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20.07.2020

AL-NAMROOD

Wala'at

Anmeldt av Eddie Rattlehead
(Shaytan Productions, 2020)

Karakter: 4/6

Al-Namrood_Walaat.jpgWhile generally known for some more or less tensed political contexts, Saudi Arabia is not exactly swarming with black metal bands for reasons revealed further but Al-Namrood is one which has been around for 12 years having released indecipherably Arabic EP (2008) and LP (2009), "Estorat Taghoot" (2010), "Kitab Al Awthan" (2012), another indecipherably Arabic LP (2014), "Diaji Al Joor" (2015), "Enkar" (2017) and this 8th here, "Wala'at" (Localities) album last month. According to Encyclopedia Metallum, Al-Namrood translates to "the non-believer" and comes from an ancient historical autocratic character who ruled the world maliciously from Babylon claiming he was the God of all creation whom the Bible and the band identifies as Nimrod in Genesis 10:8-9 (Muslims hold 3/4ths of the Bible as authoritative). Since the band is anti-herd mentality (as stated on their fb page below the review) they chose artistic aliases so as to avoid identification by Saudi government which would likely put them to death for desecration of its preferred version of Islamic religion, so the trio is Humbaba (vocals), Ostron (Arabian instruments) and Mephisto (guitars, bass).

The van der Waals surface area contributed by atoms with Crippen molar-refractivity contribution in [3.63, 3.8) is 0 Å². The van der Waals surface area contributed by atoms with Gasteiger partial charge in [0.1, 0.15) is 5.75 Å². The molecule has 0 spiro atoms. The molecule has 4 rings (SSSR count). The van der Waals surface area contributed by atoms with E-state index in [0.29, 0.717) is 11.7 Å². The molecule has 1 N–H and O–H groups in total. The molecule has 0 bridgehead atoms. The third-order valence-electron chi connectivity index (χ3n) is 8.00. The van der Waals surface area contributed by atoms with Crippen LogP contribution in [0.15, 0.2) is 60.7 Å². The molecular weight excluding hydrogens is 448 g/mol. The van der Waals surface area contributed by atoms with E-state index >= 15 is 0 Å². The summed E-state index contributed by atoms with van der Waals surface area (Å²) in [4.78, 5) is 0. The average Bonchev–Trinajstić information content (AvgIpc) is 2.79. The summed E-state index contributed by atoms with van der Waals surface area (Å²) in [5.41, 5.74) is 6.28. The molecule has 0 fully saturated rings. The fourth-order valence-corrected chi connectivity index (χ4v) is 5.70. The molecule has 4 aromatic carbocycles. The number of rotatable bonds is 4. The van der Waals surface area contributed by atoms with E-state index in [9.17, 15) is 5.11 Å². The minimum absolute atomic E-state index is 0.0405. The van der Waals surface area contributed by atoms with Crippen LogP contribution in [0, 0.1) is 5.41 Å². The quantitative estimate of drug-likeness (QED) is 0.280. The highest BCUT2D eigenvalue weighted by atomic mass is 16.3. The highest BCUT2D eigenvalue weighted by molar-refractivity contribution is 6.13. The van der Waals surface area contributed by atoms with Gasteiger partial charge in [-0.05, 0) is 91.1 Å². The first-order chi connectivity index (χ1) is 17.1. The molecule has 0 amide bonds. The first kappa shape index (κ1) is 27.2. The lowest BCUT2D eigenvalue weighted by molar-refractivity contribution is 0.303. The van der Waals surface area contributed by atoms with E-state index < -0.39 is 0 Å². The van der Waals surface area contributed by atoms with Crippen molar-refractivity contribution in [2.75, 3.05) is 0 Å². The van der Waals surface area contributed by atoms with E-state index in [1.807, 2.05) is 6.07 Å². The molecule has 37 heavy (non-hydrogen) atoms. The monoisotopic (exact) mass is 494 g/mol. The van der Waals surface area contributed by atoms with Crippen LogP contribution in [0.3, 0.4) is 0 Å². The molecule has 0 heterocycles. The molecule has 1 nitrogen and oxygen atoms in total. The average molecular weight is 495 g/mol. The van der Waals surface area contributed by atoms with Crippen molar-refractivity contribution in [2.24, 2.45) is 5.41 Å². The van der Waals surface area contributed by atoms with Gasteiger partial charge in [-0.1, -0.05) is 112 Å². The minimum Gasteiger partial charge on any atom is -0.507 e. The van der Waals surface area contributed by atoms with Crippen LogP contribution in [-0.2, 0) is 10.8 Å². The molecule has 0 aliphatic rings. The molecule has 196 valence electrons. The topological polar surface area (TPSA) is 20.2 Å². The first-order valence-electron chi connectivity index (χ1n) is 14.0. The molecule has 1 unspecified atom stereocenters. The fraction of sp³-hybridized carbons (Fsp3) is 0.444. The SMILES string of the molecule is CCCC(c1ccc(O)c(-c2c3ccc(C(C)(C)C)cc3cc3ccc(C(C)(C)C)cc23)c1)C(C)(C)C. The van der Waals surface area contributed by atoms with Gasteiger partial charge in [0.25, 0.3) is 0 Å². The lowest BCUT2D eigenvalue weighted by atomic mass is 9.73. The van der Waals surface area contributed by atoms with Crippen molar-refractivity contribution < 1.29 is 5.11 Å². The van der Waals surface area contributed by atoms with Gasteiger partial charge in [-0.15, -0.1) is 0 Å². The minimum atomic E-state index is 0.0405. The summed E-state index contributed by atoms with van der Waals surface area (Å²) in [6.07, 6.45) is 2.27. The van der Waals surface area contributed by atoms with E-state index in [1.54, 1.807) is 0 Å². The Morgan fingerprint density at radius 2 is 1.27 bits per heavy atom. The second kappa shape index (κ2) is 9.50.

One reviewer on the aforementioned Metallum claimed the bands is making folkish pop (!) black metal and by golly I'd have to agree on that since I honestly have no idea what to make of this album. It's heavy but not overwhelmingly so, it's very loud and crazy (Humbaba sounding like System Of A Down's Serj Adam Tankian self-immolating) but there is some order to this madness revealed to anyone who's past at least 2nd revolution and it is very dense. Personally, I did not find anything as coherent and inviting to deserve more than 4.5/6 but working within this standard I found the Slayer-ing "Al Shareef Al Muhan" and Mercyful Fate-al and "Psalm 69" Ministry-ish "Aar Al Estibad", Nile-istic "Tabqia" and, finally the bizarre bluessy and, shall we say, funky closer "Alqaum" at least unique to the general ubiquitous uniformity of the album. These tracks are not all great but each has something different to offer to a seasoned 45 year old military/metal veteran's ears.

It is that lack of clear and defined songs among these 10 cuts that earns "Wala'at" its 4/6 rating because I admit the record was a challenging and a tiring experience more so with every subsequent revolution. I applaud these guys for the incredible balls they have to play something like that in their environment and sticking it to the imam, but I expect more coherence, variety and hooks from my metal. I cannot recommend it except for one reason: listen to it at least once for its undeniable demented originality.

https://facebook.com/alnamroodofficial


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